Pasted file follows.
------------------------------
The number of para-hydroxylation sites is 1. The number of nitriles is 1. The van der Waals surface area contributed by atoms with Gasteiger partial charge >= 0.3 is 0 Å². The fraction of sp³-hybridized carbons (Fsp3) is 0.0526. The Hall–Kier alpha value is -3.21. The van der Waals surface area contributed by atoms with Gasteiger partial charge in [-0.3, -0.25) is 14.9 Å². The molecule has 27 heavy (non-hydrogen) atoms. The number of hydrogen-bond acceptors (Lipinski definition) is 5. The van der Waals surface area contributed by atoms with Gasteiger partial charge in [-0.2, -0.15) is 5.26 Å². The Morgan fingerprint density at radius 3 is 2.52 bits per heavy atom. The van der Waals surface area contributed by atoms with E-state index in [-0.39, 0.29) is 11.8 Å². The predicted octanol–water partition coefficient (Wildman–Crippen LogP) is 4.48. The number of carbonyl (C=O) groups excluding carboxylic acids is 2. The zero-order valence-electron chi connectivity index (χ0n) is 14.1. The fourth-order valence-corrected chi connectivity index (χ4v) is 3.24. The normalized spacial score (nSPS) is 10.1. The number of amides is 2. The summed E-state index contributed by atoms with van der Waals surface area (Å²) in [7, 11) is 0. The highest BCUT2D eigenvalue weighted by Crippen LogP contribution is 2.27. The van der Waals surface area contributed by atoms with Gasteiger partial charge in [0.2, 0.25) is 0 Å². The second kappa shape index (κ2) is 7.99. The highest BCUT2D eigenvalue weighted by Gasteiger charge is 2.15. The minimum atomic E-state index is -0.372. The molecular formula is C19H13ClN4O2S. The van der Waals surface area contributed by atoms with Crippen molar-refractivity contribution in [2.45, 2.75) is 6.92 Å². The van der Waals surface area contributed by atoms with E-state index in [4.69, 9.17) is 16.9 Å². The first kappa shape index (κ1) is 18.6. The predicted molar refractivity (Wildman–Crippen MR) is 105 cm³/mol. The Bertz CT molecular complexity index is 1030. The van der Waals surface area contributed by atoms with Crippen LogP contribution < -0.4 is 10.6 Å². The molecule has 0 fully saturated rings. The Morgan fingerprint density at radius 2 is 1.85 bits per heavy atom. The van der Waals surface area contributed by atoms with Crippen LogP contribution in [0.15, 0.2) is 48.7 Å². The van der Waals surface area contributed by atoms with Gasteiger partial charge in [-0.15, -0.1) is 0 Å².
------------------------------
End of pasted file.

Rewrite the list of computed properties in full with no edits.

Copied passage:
The number of para-hydroxylation sites is 1. The number of nitriles is 1. The van der Waals surface area contributed by atoms with Gasteiger partial charge >= 0.3 is 0 Å². The fraction of sp³-hybridized carbons (Fsp3) is 0.0526. The Hall–Kier alpha value is -3.21. The van der Waals surface area contributed by atoms with Gasteiger partial charge in [-0.3, -0.25) is 14.9 Å². The molecule has 27 heavy (non-hydrogen) atoms. The number of hydrogen-bond acceptors (Lipinski definition) is 5. The van der Waals surface area contributed by atoms with Gasteiger partial charge in [-0.2, -0.15) is 5.26 Å². The Morgan fingerprint density at radius 3 is 2.52 bits per heavy atom. The van der Waals surface area contributed by atoms with E-state index in [-0.39, 0.29) is 11.8 Å². The predicted octanol–water partition coefficient (Wildman–Crippen LogP) is 4.48. The number of carbonyl (C=O) groups excluding carboxylic acids is 2. The zero-order valence-electron chi connectivity index (χ0n) is 14.1. The fourth-order valence-corrected chi connectivity index (χ4v) is 3.24. The normalized spacial score (nSPS) is 10.1. The number of amides is 2. The summed E-state index contributed by atoms with van der Waals surface area (Å²) in [7, 11) is 0. The highest BCUT2D eigenvalue weighted by Crippen LogP contribution is 2.27. The van der Waals surface area contributed by atoms with Gasteiger partial charge in [0.2, 0.25) is 0 Å². The second kappa shape index (κ2) is 7.99. The highest BCUT2D eigenvalue weighted by Gasteiger charge is 2.15. The minimum atomic E-state index is -0.372. The molecular formula is C19H13ClN4O2S. The van der Waals surface area contributed by atoms with Crippen molar-refractivity contribution in [2.45, 2.75) is 6.92 Å². The van der Waals surface area contributed by atoms with E-state index in [4.69, 9.17) is 16.9 Å². The first kappa shape index (κ1) is 18.6. The predicted molar refractivity (Wildman–Crippen MR) is 105 cm³/mol. The Bertz CT molecular complexity index is 1030. The van der Waals surface area contributed by atoms with Crippen LogP contribution < -0.4 is 10.6 Å². The molecule has 0 fully saturated rings. The Morgan fingerprint density at radius 2 is 1.85 bits per heavy atom. The van der Waals surface area contributed by atoms with Crippen LogP contribution in [0.15, 0.2) is 48.7 Å². The van der Waals surface area contributed by atoms with Gasteiger partial charge in [-0.15, -0.1) is 0 Å².